President of Bread for the World Calls for Change in Politics of Hunger
The U.S. has not made sustained progress against poverty since the 1960s and early 1970s when the poverty rate was cut in half, said anti-hunger and poverty advocate David Beckmann at a luncheon Sept. 13.
“If countries as different as Bangladesh, Brazil and Britain can reduce poverty, it’s clearly possible in the USA,” said Beckmann, an economist and ordained Lutheran minister who has been president of Bread for the World since 1991. “As a nation, we have opportunities to moderate what the economy is doing to hungry and poor people.”
He said influencing politics is the key.
“In August, Congress provided needed financial support to state governments, partly to reduce teacher lay-offs, but they decided to pay for it by trimming future funding for food stamps by $12 billion,” Beckmann said. “Congress is coming back into session today, and the Child Nutrition Act expires on Sept. 30. This is a clear opportunity for Congress and the people to reduce hunger among children.”
Beckmann outlined three hunger issues that he wants the Obama administration to work on:
• Helping poor farmers produce more food and specifically tackling malnutrition among children.
“The Obama administration, to their great credit, is leading an international response to the increase in world hunger,” he said. “They are using a relatively small amount of U.S. money to leverage much bigger investments from other nations around the world. But Congress is not now on track to approve the funding the president has requested,” he said.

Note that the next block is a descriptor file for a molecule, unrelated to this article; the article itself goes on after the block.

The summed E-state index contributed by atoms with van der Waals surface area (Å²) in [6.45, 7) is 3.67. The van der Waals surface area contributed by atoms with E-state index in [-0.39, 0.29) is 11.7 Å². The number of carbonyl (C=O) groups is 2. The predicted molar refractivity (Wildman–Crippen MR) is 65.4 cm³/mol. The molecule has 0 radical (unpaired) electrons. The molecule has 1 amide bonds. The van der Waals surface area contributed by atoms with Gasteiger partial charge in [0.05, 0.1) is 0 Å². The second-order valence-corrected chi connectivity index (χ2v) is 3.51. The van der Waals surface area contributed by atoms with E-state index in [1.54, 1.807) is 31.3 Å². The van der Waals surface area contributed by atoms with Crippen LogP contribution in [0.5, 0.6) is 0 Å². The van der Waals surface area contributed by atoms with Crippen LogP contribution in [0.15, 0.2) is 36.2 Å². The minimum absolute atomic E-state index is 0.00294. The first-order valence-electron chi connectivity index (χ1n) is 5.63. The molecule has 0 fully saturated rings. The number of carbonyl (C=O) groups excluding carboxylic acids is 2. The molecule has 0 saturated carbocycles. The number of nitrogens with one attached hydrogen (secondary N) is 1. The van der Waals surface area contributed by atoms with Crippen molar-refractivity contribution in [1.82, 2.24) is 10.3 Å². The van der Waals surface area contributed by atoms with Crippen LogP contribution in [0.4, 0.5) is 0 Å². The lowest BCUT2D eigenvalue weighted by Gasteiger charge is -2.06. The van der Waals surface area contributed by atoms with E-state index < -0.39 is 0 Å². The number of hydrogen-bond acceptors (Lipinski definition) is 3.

• Making foreign aid a more effective way to reduce poverty.
“The administration is moving forward with reform, but slowly, and they may merge development programs more fully into programs that serve on own short-term interests,” he said. “This is bad idea.”
• Giving tax credits to poor working families.
“I know a young mother who is working two part-time jobs,” Beckmann said. “She has a 3-year-old boy. She used her tax rebate last year to start training as a dental hygienist. But the tax provisions that helped her last year need to be renewed,” he said.
“We do not now have enough political oomph to achieve the changes for hungry and poor people that we should,” Beckmann said. “So I am calling on people, especially people who believe in God, to help change the politics of hunger. “
Beckmann was named a World Food Prize laureate in June. Considered the Nobel Prize equivalent for food and agriculture, the prize was established in 1986 and recognizes the efforts of non-governmental organizations in mobilizing and empowering people to end hunger around the world.
Read the entire story here: http://press.org.